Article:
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Ezra Miller has been officially charged with disorderly conduct and harassment.
The ‘Justice League’ actor was arrested last week following an alleged incident at a karaoke bar in Hilo, and now Andrew Son, the Deputy Prosecuting Attorney in the County of Hawaii, has filed a criminal complaint against the 29-year-old star.
A hearing has been scheduled for April 26.
The actor was arrested in the early hours of 28 March after allegedly becoming “agitated” in a karaoke bar, with police saying he was “yelling obscenities and at one point grabbed the microphone from a 23-year-old woman singing karaoke and later lunged at a 32-year-old man playing darts.”
The criminal complaint accused the ‘Fantastic Beasts: The Secrets of Dumbledore’ actor of subjecting another person to “offensively coarse behaviour or abusive language which was likely to provoke a violent response and did intend to cause substantial harm or serious inconvenience and/or persisted in disorderly conduct after reasonable warning.”
And the harassment charged alleged Miller “with intent to harass, annoy or alarm another person, did insult, taunt, or challenge another person” named Martin Evans.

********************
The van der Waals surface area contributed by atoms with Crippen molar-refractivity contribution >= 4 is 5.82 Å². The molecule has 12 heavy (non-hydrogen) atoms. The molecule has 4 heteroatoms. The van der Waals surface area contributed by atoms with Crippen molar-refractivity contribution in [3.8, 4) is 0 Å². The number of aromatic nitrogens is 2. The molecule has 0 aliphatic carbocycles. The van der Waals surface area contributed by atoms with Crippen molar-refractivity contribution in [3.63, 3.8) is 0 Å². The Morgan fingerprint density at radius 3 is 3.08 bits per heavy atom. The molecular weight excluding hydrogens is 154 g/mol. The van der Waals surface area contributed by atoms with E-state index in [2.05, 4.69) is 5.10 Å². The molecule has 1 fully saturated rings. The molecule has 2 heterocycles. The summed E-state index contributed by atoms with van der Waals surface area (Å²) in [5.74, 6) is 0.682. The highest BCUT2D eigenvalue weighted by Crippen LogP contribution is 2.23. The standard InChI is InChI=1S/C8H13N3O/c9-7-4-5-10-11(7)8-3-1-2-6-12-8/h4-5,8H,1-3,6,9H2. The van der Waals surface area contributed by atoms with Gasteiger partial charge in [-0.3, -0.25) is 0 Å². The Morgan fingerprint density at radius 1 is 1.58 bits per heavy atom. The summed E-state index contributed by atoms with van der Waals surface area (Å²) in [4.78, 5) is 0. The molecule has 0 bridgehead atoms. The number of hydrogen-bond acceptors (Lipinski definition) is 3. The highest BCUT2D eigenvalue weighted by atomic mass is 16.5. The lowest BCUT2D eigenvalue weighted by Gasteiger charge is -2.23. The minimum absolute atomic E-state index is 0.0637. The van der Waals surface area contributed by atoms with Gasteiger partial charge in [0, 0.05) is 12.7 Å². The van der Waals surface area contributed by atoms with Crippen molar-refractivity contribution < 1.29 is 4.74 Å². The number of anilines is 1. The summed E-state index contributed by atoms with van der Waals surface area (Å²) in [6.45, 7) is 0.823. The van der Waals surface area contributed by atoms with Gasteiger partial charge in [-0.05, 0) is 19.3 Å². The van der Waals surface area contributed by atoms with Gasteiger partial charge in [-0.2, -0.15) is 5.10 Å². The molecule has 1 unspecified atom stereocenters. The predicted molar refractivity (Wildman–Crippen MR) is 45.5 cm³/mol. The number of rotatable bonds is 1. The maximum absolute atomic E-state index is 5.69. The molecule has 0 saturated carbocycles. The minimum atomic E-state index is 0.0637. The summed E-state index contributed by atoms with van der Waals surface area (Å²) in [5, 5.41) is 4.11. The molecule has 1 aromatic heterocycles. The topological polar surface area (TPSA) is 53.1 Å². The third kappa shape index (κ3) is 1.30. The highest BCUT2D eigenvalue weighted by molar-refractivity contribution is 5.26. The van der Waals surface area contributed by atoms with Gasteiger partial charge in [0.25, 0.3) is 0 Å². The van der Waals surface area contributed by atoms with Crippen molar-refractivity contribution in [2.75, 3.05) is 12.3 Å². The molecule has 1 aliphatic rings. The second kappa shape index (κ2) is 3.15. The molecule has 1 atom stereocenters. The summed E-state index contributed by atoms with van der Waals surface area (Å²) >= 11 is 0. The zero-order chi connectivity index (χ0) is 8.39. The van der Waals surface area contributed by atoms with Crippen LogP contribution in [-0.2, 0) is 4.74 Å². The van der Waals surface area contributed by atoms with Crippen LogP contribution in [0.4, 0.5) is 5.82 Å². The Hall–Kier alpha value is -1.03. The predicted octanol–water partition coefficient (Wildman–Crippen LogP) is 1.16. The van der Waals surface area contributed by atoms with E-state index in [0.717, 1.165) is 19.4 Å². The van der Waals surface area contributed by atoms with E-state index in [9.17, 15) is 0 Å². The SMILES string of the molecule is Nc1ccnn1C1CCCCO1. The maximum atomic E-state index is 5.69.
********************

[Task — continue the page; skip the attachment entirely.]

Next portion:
Additionally, the ‘We Need to Talk About Kevin’ star was hit with a traffic citation for obstructing the highway, but court records didn’t give details of the incident, RadarOnline.com reported.
Also last week, a couple obtained a temporary restraining order against ‘The Flash’ actor – who had been staying with them – after claiming their house guest had harassed and threatened them.
Miller was said to have “burst into the bedroom of the petitioner(s) and threatened” the alleged male victim by “saying ‘I will bury you and your s*** wife’ “.
The documents also accused Miller of theft.
The couple wrote: “[Miller] stole the passport of [wife] and the wallet which included SS card, driver license, bank cards, among other things of [husband.]
“The respondent is famous and wealthy. This makes access to weapons much easier; as well as sending associates to harass the petitioner.”
The petitioners insisted they would “suffer substantial emotional distress” unless “Respondent(s)’ wrongful conduct is stopped or prevented by order of the Court.”